Skip to main content


Showing posts from May 31, 2020

Why are Pakistan's generals taking up top civilian posts?

By S. Khan (Islamabad)   |   28.05.2020 Members of the powerful Pakistani military have grabbed many civilian posts in the past two years, raising concerns that Prime Minister Imran Khan's civilian government is ceding most of its power to generals. The recent crash of a Pakistan International Airlines (PIA) plane has ignited a debate about whether military officers should hold important civilian jobs. An aircraft carrying 91 passengers and eight crew  crashed into a residential area  near the southern Pakistani city of Karachi on May 22. Ninety-seven people were killed and two survived when flight PK8303 from Lahore went down close to the city's international airport. Initial investigations revealed that both engines of the plane were damaged after they scraped the runway during the pilot's first landing attempt. But some reports suggest the aircraft was in poor condition before it took off from Lahore. Read more:   Survivor of Pakistan plane crash recounts horror This has

CPEC criticism: What needs to improve?

By  shakeel ahmad ramay  Jun.01,2020 Pakistan must not engage in rhetoric, pay attention to developing projects ISLAMABAD:  Since the inception, the China-Pakistan Economic Corridor (CPEC) has been under attack. Leading powers see it as a geostrategic initiative and continue to engage in criticism. The story is still going on without any interruption. Western think tanks also keep producing material to lash out at CPEC on one pretext or the other. They have found a good partner in the region in the form of India. Unfortunately, the potential huge economic benefits are undermined in this campaign. Pakistan and China have been striving to highlight benefits of the economic corridor for the region and beyond for the past six years. At the same time, Pakistan needs to be cognisant of the fact that there are some areas that need to be focused on to silence the CPEC detractors. First of all, the country needs to understand that CPEC is an economic initiative and not a charity programme or ai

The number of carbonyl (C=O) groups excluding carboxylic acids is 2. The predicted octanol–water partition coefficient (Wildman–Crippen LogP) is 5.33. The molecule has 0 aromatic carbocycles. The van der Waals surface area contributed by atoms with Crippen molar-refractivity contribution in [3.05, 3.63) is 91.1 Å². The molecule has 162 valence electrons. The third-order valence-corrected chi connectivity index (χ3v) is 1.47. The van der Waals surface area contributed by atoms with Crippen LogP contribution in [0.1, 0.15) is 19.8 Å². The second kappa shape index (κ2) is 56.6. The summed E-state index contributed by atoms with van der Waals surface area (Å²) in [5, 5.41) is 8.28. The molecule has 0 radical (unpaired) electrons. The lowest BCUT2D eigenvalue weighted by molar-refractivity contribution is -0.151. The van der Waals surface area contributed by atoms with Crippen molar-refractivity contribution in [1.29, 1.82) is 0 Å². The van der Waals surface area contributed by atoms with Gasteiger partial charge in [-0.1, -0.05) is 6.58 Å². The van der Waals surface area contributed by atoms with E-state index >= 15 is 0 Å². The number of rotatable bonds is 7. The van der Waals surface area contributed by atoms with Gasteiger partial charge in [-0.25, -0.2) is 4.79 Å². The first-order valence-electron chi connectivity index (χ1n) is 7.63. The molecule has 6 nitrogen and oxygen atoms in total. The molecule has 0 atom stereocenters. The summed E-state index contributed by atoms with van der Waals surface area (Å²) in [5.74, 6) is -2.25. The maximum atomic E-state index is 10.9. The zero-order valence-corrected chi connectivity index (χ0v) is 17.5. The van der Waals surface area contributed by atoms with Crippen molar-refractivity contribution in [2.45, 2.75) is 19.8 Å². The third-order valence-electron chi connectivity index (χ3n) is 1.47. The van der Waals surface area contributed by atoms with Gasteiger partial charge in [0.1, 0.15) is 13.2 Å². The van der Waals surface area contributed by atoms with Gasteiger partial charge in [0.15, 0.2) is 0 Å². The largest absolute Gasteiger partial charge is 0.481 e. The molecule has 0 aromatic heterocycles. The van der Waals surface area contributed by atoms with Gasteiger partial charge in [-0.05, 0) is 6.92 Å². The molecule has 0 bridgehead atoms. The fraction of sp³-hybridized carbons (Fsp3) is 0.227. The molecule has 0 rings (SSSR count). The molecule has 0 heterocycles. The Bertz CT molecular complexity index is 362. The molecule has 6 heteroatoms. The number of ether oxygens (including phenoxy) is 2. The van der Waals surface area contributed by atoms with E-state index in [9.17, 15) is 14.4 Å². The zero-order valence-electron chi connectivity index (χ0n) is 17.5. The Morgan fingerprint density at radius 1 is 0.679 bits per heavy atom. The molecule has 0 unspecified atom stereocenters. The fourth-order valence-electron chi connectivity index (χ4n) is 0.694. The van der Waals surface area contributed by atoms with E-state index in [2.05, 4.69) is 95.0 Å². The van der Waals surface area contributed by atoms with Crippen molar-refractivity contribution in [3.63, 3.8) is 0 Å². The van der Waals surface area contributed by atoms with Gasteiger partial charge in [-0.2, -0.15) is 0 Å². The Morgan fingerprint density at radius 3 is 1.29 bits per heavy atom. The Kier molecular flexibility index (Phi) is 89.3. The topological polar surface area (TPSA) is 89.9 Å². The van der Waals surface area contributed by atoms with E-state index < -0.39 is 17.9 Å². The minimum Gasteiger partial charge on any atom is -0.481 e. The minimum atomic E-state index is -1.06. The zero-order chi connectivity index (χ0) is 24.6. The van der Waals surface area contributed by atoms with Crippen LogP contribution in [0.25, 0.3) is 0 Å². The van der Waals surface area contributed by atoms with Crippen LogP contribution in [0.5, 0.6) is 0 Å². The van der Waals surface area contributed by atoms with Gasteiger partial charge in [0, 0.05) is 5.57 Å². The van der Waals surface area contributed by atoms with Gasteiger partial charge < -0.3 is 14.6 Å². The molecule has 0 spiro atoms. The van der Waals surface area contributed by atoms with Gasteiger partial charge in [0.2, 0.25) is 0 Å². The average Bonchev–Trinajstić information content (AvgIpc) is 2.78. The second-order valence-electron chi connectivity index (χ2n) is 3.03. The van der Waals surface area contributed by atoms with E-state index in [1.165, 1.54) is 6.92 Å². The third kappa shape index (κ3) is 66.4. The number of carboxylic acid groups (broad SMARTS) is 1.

Modi-Trump nexus and CPEC

By  dr talat farooq  Jun.01,2020 It is therefore not surprising that China’s action in Ladakh is stronger than usual After the recent skirmishes between Indian and Chinese troops in Ladakh and North Sikkim, Chinese troops moved into sensitive areas along the eastern Ladakh border that India claims to be its territory. The point of contention is the illegally constructed Indian defence facilities across the Chinese side of the Galwan Valley region. These facilities could also be used to threaten G-B and the Karakoram Highway that connects CPEC to China. Given India’s illegal claim on G-B and AJK, it is quite obviously a planned move by New Delhi. Emboldened by the lukewarm US and western response to revocation of Article 370, the subsequent lockdown and continued human rights violations in IOK, the RSS-BJP combine is shaking the status quo over contentious issues. Accordingly, the rollback of Article 370 has been follow

Balochistan: Son killed parents wounded in Iranian forces firing

NEWS    31st May 2020 DOZZAAP (Zahedan) Iranian intelligence agencies opened fire on a family car on Friday, May 29 killing a youth and injuring his parents in Shaston (Saravan) district of Iranian Occupied Balochistan (IOB).    According to details, the Iranian officials stopped and searched the vehicle of Khalid Sephai son of Ashur resident of Jalq village at a checkpoint in Saravan city.   However, after the search when he [Khalid] moved his car, the officials opened indiscriminate fire at them killing Khalid’s son on spot and injuring himself and his wife.   Eyewitnesses said that the incident happened in Sinokaan region of Saravan city when the agents of intelligence agencies stopped Khalid’s care, inspected it and allowed him to move but then opened fire from behind.   A source present at the scene said, “After inspecting Khalid’s car, he continued on his way, but the Intelligence officers opened fire on his car from behind, killing his son on the spot and seriously wounding him